16
Hosmer and Lemeshow's Goodness of Fit Test
tests the null hypothesis that the data were generated by the
fitted model
1.
2.
divide subjects into deciles based on predicted probabilities
compute a chi-square from observed and expected
frequencies
3.
compute a probability (p) value from the chi-square
distribution with 8 degrees of freedom to test the fit of the
logistic model
If the Hosmer and Lemeshow Goodness-of-Fit test statistic has
p = .05 or less, we reject the null hypothesis that there is no
difference between the observed and model-predicted
values of the dependent. (This means the model predicts
values significantly different from the observed values).
17
Observed vs. Predicted
This particular model performs better
when the event rate is low
20
18
16
14
12
observed
10
8
6
4
2
0
0
5
10
15
20
expected
18
•Check for Linearity in the LOGIT
Box-Tidwell Transformation (Test): Add to the logistic model
interaction terms which are the crossproduct of each
independent times its natural logarithm [(X)ln(X)]. If these terms
are significant, then there is nonlinearity in the logit. This method
is not sensitive to small nonlinearities.
Orthogonal polynomial contrasts, an option in SPSS, may be
used. This option treats each independent as a categorical
variable and computes logit (effect) coefficients for each
category, testing for linear, quadratic, cubic, or higher-order
effects. The logit should not change over the contrasts. This
method is not appropriate when the independent has a large
number of values, inflating the standard errors of the contrasts.
19
• Residual Plots
Plot the Cook’s distance against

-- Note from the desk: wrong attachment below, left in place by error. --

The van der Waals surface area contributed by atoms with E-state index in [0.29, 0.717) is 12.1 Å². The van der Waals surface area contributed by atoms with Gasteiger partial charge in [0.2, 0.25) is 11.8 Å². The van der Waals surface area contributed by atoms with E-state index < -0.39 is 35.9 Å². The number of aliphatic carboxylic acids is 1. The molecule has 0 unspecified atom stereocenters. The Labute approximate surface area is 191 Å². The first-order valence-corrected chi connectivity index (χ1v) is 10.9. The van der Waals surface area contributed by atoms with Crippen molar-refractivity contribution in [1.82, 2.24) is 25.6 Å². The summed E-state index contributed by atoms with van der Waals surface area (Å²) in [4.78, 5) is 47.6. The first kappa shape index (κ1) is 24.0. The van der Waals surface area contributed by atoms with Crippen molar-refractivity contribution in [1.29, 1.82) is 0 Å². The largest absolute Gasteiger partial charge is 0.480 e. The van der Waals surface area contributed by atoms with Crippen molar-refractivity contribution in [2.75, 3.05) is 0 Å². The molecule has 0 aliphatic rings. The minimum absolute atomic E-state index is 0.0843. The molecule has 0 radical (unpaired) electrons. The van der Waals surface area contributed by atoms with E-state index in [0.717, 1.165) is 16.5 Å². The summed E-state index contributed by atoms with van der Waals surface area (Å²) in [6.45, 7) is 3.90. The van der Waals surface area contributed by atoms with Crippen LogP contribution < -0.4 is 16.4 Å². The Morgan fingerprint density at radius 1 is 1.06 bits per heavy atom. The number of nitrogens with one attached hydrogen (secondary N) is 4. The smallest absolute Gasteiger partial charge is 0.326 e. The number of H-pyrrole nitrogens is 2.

ˆ j
Several other plots suggested in Hosmer & Lemishow (p177) involve
further manipulation of the statistics produced by SPSS
• External Validation
a new sample
a hold-out sample
• Cross Validation (classification)
n-fold (leave 1 out)
V-fold (divide data into V subsets)
20
Pitfalls
1.
2.
3.
4.
Multiple comparisons (data driven model/data dredging)
Over fitting
-complex models fit to a small dataset
good fit in THIS dataset, but not generalize: you’re modeling the
random error
at least 10 events per independent variable
-validation
new data to check predictive ability, calibration
hold-out sample
-look for sensitivity to a single observation (residuals)
Violating the assumptions
more serious in prediction models than association
There are many strategies: don’t try them all
-chose one based on the structure of the question
-draw primary conclusions based on that one
-examine robustness to other strategies
21
CASE STUDY
1.
2.
Develop a strategy for analyzing Hosmer &
Lemishow’s Low Birth weight data using LOW as
the dependent variable
Try ANCOVA for the same data with BWT (birth weight
in grams) as the dependent variable
LBW.SAV is on the S drive under GCRC data analysis
22
References
Hosmer, D.W. and Lemishow, S, (2000) Applied Logistic Regression,
2nd ed., John Wiley & Sons, New York, NY
Harrell, F. E., Lee, K. L., Mark, D. B. (1996) “Multivariable Prognostic
models: Issues in Developing Models, Evaluating Assumptions and
Adequacy, and Measuring and Reducing Errors”, Statistics in
Medicine, 15, 361-387
Nagelkerke, N. J. D. (1991). “A note on a general definition of the
coefficient of determination” Biometrika, Vol. 78, No. 3: 691-692.
Covers the two measures of R-square for logistic regression which
are found in SPSS output.
Agresti, A. (1990) Categorical Data Analysis, John Wiley & Sons, New
York, NY
23